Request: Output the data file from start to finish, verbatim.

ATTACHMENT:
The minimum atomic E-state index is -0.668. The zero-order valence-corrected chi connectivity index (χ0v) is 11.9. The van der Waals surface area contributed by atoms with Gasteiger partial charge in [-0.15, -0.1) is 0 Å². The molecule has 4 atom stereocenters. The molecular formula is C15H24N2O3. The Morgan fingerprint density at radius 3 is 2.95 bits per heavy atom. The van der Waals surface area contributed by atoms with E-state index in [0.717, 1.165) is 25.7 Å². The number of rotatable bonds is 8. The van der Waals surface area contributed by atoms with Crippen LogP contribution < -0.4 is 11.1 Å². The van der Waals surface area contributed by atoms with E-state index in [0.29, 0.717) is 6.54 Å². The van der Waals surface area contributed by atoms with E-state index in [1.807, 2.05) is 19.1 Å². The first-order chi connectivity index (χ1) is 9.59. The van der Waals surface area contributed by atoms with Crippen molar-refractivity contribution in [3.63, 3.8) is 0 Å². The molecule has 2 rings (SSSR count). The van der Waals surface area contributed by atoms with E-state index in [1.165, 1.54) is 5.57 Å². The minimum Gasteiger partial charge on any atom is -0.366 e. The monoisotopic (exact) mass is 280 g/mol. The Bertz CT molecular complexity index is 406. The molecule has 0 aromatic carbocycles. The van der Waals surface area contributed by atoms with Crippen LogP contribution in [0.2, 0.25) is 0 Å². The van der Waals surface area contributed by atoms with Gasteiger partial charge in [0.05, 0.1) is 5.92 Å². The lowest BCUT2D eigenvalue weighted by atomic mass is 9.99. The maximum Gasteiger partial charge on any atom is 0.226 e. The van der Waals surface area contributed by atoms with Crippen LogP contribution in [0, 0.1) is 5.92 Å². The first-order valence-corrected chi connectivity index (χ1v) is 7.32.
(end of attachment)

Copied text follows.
The minimum atomic E-state index is -0.668. The zero-order valence-corrected chi connectivity index (χ0v) is 11.9. The van der Waals surface area contributed by atoms with Gasteiger partial charge in [-0.15, -0.1) is 0 Å². The molecule has 4 atom stereocenters. The molecular formula is C15H24N2O3. The Morgan fingerprint density at radius 3 is 2.95 bits per heavy atom. The van der Waals surface area contributed by atoms with E-state index in [0.717, 1.165) is 25.7 Å². The number of rotatable bonds is 8. The van der Waals surface area contributed by atoms with Crippen LogP contribution < -0.4 is 11.1 Å². The van der Waals surface area contributed by atoms with E-state index in [0.29, 0.717) is 6.54 Å². The van der Waals surface area contributed by atoms with E-state index in [1.807, 2.05) is 19.1 Å². The first-order chi connectivity index (χ1) is 9.59. The van der Waals surface area contributed by atoms with Crippen molar-refractivity contribution in [3.63, 3.8) is 0 Å². The molecule has 2 rings (SSSR count). The van der Waals surface area contributed by atoms with E-state index in [1.165, 1.54) is 5.57 Å². The minimum Gasteiger partial charge on any atom is -0.366 e. The monoisotopic (exact) mass is 280 g/mol. The Bertz CT molecular complexity index is 406. The molecule has 0 aromatic carbocycles. The van der Waals surface area contributed by atoms with Crippen LogP contribution in [0.2, 0.25) is 0 Å². The van der Waals surface area contributed by atoms with Gasteiger partial charge in [0.05, 0.1) is 5.92 Å². The lowest BCUT2D eigenvalue weighted by atomic mass is 9.99. The maximum Gasteiger partial charge on any atom is 0.226 e. The van der Waals surface area contributed by atoms with Crippen LogP contribution in [0, 0.1) is 5.92 Å². The first-order valence-corrected chi connectivity index (χ1v) is 7.32.